verb (used with object), re·vived, re·viv·ing.
- to activate, set in motion, or take up again; renew: to revive old feuds.
- to restore to life or consciousness: We revived him with artificial respiration.
- to put on or show (an old play or motion picture) again.
- to make operative or valid again.
- to bring back into notice, use, or currency: to revive a subject of discussion.
- to quicken or renew in the mind; bring back: to revive memories.
- to reanimate or cheer (the spirit, heart, etc., or a person).
- Chemistry. to restore or reduce to the natural or uncombined state, as a metal.
verb (used without object), re·vived, re·viv·ing.
- to return to life, consciousness, vigor, strength, or a flourishing condition.
- to recover from financial depression.
- to be quickened, restored, or renewed, as hope, confidence, suspicions, or memories.
- to return to notice, use, or currency, as a subject, practice, or doctrine.
- to become operative or valid again.
- Chemistry. to recover the natural or uncombined state, as a metal.
- to bring or be brought back to life, consciousness, or strength; resuscitate or be resuscitatedrevived by a drop of whisky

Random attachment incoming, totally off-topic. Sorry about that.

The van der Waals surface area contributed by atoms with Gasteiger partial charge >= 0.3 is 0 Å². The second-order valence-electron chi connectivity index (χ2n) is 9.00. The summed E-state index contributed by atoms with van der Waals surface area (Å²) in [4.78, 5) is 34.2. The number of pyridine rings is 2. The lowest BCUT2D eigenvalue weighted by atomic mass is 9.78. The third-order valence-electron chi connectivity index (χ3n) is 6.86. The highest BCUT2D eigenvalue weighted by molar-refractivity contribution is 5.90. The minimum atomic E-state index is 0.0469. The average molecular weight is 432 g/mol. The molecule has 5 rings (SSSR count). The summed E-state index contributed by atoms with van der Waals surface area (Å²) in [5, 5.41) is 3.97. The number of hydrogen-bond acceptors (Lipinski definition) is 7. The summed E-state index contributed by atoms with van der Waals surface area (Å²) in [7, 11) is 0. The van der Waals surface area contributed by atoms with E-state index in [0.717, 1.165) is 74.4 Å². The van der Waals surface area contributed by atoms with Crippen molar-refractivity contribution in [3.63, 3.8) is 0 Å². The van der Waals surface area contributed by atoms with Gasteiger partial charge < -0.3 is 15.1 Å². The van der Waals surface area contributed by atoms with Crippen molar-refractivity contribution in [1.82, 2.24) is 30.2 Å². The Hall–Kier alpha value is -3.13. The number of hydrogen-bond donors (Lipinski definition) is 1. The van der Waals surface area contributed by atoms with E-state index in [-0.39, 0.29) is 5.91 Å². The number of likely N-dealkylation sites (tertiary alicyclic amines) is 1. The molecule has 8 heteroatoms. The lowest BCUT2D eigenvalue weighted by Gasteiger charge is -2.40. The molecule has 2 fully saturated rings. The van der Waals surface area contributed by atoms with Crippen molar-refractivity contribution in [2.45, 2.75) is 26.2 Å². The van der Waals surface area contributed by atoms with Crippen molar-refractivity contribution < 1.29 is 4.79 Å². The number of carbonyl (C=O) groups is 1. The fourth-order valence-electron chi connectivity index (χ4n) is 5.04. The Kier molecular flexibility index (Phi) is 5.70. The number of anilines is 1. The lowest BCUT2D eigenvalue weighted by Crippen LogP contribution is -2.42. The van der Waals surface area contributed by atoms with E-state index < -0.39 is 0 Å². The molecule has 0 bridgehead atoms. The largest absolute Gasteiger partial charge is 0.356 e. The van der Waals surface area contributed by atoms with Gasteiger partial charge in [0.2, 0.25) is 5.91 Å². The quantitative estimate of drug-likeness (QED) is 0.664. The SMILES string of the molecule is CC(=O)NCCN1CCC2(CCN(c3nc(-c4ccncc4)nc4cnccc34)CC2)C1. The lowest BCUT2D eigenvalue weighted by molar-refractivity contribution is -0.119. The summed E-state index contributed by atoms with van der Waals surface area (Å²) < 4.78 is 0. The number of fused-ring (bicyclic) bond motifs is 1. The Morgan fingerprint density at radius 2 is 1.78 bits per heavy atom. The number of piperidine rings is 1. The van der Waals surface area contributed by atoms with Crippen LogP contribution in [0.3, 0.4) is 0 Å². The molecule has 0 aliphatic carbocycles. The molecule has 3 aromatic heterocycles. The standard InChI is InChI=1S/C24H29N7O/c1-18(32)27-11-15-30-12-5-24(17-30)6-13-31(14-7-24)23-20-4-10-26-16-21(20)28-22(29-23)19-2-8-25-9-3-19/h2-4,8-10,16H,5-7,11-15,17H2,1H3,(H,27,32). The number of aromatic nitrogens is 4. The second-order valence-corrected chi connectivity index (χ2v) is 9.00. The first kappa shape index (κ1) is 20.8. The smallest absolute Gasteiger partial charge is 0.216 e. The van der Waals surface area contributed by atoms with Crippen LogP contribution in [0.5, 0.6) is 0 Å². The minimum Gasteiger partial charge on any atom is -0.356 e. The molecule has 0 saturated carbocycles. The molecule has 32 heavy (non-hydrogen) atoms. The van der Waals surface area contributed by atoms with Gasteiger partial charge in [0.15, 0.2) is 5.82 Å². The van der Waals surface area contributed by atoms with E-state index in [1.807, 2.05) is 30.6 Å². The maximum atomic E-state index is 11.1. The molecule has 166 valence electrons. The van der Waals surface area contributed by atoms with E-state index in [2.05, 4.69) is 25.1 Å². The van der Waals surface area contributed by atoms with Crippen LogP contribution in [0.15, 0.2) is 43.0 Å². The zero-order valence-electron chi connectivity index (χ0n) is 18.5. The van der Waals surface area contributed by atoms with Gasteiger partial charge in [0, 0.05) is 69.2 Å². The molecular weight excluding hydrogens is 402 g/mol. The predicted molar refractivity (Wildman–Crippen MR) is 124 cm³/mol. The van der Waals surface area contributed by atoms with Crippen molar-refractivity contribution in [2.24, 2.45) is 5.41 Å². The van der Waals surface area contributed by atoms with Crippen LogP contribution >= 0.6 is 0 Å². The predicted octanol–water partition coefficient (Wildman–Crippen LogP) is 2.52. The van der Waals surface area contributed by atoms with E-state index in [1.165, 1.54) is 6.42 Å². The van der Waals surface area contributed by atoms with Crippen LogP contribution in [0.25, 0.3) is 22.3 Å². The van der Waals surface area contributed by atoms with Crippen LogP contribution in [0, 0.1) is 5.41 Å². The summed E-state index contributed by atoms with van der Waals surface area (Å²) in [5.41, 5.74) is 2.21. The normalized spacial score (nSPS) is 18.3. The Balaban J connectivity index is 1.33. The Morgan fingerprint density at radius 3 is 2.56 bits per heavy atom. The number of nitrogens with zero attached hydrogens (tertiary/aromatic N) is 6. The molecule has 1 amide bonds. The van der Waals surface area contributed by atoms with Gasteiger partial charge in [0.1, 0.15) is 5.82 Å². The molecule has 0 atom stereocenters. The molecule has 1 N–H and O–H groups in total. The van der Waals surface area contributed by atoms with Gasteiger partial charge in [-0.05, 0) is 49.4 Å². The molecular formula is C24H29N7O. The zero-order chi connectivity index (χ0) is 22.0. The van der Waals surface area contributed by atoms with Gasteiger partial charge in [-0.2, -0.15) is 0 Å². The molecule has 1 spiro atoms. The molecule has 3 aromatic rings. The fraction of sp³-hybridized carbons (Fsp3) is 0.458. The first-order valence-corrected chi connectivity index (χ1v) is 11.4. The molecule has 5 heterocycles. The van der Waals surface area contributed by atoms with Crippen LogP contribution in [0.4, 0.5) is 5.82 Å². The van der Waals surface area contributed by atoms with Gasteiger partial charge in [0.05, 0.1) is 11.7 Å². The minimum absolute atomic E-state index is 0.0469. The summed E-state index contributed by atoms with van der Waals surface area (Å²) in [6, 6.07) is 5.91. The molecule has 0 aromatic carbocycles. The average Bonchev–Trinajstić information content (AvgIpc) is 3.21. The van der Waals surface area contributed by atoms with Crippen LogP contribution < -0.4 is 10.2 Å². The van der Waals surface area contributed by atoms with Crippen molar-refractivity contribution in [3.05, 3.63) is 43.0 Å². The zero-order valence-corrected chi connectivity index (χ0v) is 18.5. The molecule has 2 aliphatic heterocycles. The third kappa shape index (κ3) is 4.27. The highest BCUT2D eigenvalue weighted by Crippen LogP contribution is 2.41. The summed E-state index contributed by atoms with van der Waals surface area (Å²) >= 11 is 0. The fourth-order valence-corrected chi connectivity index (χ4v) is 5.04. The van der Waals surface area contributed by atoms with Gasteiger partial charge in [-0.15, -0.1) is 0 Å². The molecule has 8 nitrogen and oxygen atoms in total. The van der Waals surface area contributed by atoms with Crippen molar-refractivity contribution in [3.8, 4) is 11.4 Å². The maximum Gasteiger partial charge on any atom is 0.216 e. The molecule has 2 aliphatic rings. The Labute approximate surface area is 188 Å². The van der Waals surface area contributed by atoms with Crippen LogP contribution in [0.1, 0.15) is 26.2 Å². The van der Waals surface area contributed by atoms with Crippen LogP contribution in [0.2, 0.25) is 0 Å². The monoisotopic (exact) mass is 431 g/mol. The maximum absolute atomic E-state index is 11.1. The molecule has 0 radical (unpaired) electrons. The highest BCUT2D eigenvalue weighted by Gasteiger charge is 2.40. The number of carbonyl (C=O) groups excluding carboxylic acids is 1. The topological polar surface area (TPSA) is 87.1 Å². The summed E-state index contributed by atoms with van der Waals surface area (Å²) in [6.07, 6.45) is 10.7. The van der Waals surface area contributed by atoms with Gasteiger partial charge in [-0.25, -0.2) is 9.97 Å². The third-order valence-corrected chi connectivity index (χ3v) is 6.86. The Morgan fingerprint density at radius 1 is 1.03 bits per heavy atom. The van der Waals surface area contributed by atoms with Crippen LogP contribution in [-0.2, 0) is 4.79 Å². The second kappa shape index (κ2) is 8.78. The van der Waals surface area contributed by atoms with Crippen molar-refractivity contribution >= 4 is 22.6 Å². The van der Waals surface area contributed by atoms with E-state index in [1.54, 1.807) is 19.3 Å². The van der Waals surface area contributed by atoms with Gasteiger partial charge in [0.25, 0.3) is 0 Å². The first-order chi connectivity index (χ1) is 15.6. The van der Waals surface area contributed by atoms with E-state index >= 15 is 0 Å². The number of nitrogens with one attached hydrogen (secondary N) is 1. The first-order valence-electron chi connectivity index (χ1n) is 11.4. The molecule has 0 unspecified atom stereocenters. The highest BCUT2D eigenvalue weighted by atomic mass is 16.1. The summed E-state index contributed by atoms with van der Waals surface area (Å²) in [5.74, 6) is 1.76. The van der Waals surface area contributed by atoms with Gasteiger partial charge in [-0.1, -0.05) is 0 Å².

- to give or assume new vitality; flourish again or cause to flourish again
- to make or become operative or active againthe youth movement was revived
- to bring or come into use or currency againto revive a language
- (tr) to take up againhe revived his old hobby
- to bring or come back to mind
- (tr) theatre to mount a new production of (an old play)
early 15c., “return to consciousness; restore to health,” from Middle French revivre (10c.), from Latin revivere “to live again,” from re- “again” (see re-) + vivere “to live” (see vital). Meaning “bring back to notice or fashion” is from mid-15c. Related: Revived; reviving.
- To bring back to life or consciousness; resuscitate.
- To regain health, vigor, or good spirits.